depth of field


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Related to depth of field: depth of focus, focal length, Shallow depth of field

depth of field

[′depth əv ′fēld]
(optics)
The range of distances over which a camera gives satisfactory definition, when its lens is in the best focus for a certain specific distance.

depth of field

The area in an image from front to back that is in focus. The smaller the aperture (the larger the f-stop number), the more objects are in focus both near and distant. The wider the aperture (the smaller the f-stop number), elements in front of and behind the object in focus appear soft or blurry.

Set a Mood
In both moving and still pictures, depth of field (DOF) is widely used to call attention or create feelings. By focusing on one element in the image and leaving the rest blurry, the audience is drawn to that part of the frame. In addition, making surroundings softer or foggy can eliminate unwanted background objects that distract from the subject of the picture. See f-stop and focal length.


Quite a Difference
Changing the f-stop from f/29 (top) to f/4.5 (bottom) turns all the unwanted objects in the background into a blur.


Quite a Difference
Changing the f-stop from f/29 (top) to f/4.5 (bottom) turns all the unwanted objects in the background into a blur.
References in periodicals archive ?
Wider field of view, hands free focusing and better depth of field are important incremental improvements to current night vision technologies, Estrera said.
The system then will work properly under daylight conditions because the significantly brighter daylight causes the iris of the lens to stop down far enough to provide a depth of field sufficient to cover the difference in focal point caused by the change in light source.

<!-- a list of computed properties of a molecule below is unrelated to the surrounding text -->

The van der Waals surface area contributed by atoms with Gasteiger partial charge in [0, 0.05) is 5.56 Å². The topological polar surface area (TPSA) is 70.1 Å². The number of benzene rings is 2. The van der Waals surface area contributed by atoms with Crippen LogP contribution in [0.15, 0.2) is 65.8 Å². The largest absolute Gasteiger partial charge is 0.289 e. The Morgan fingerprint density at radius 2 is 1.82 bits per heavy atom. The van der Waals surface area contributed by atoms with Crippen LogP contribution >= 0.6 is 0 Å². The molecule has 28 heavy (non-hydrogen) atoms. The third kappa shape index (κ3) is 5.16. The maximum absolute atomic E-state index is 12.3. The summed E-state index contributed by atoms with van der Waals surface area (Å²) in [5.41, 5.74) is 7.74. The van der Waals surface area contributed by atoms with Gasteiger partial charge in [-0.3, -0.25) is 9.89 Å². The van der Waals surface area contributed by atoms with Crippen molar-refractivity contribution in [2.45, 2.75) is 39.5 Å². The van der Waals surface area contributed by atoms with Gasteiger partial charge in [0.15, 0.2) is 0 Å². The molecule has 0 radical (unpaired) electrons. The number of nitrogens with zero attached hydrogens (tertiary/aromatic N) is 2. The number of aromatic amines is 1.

That means a single RICOH Extended Depth of Field Camera(EDoF) can capture images it typically would take multiple cameras to achieve C subjects in the foreground and background stay in focus without constant movement, refocusing, or shooting multiple images from different heights and depths.
CUTLINE: Depth of field is the term used to describe the sharpness in front of and behind the point of focus.
The result is an image in sharp focus in both the foreground and background--that is, with great depth of field.
For fulfilling the given application, Edmund Optics TechSpec Variable Magnification Lenses offers the the field of view as per the need, comprising an adjustable iris for depth of field control and they feature a C-mount compatible design with 2/3-inch sensor coverage for ease of system integration.
It is designed to improve retinal image quality without compromising depth of field and therefore provides greater quality of distance and intermediate vision.
Numerous color photographs illustrate pleasing composition, filter effects, lighting, exposure options, focus problems, depth of field, and tricks for shooting portraits, nature, sports, still life, and close-ups.
Wildi pairs explanations of the basic building blocks of composition with before- and after-photos showing the effects of tips on how to adjust color, depth of field, and other techniques to optimize desired effects for specific types of photos.
Shooting through a loft window, Gehr uses an extremely shallow depth of field to focus on the window screen's shimmering grid.
We positioned the laser with a helium/neon circular aiming beam, which allowed us to focus at a precise depth of field.
The principle of depth of field allows the eye to merge these focal planes into one image.